“Abandon All Hope” is the first song on hip-hop musician Aesop Rock’s premier album, Music for Earthworms (1997).
My work uses prints, drawings, paintings and short films to look at the human conditions of loss, suffering, exile, death, memory, and the past. Art for me is a way to explore questions that cannot be answered. Questions like “what is death? Is human nature good or evil? Why is there such suffering? what is fate?”
A work of art should contain more than one idea. For instance, the beauty of colour in an image may draw a viewer in, while the horrible subject pushes them away. A horrible image may be initially taken as something beautiful. An event in real life, and the depiction of such an event in art are quite different. These are two separate realms of experience. It is up to each viewer to experience it for themselves, or not. It is not the artist’s business to tell them what to think, or what response to have.
I have three ongoing bodies of work. One is inspired by Dante’s Divine Comedy. The second is on mammal skeletons, both modern and prehistoric. The third is about human rights, mainly the issue of lynching.
Each print seems to me like a page torn from a novel, in which the viewer can imagine what came before and after. Drawing is a way of thinking, discovering and feeling, so these works are primarily drawing based. –Artist Statement, Krittika Ramanujan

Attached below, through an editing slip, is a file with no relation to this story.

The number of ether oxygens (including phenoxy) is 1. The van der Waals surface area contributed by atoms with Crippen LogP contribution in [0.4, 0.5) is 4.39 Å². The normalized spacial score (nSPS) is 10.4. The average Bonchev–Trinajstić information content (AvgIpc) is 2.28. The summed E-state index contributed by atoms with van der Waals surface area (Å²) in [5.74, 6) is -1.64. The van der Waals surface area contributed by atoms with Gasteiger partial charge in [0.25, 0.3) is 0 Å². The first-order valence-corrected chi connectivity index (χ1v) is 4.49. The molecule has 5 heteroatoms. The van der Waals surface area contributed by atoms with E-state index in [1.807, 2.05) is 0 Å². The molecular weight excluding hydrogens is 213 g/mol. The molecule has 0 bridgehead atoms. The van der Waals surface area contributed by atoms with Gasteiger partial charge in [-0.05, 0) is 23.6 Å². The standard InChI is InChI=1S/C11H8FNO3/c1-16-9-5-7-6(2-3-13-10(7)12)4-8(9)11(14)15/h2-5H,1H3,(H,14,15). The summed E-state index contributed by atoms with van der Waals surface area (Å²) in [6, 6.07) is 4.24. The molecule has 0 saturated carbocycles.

In 1997, Polish and Italian artists staged an adaptation of the Inferno at the Franciscan Church in Kraków. Pictured is the poster for the show, created by Rafal Olbinski.
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Contributed by Stephanie Hotz, University of Texas at Austin
“Through a comprehensive comparative analysis of the symbolic and esoteric patterns codified to the Judeao Christian Scriptures, the landscape of Jerusalem, Chartres Cathedral (stone and glass), Dante Alighieri’s La Divina Commedia (pen and ink), the Sistine Chapel (mosaics, paint and wet plaster) and Saint Peter’s Basilica (marble) the reader can determine for him or herself the efficacy of the esoteric science, which hails from the dawn of the time/space continuum as a direct missive from God.
The author discovered a relatively simple and yet extremely sophisticated mathematical and grammatical system of thought in ancient literature: the integration of the Seven Liberal Arts.” [. . .] –William John Meegan’s website
See other Dante-related books by William John Meegan:
- “The Secrets & the Mysteries of Genesis: Antiquity’s Hall of Records,” published by Trafford Publishers, 2003. Chapter 7 discusses Dante mathematics.
- “The Conquest of Genesis: A Study in Universal Creation Mathematics,” published by the Edwin Mellen Press, 1997. This study analyzes the Commedia’s compositional structure and its sophisticated mathematical system.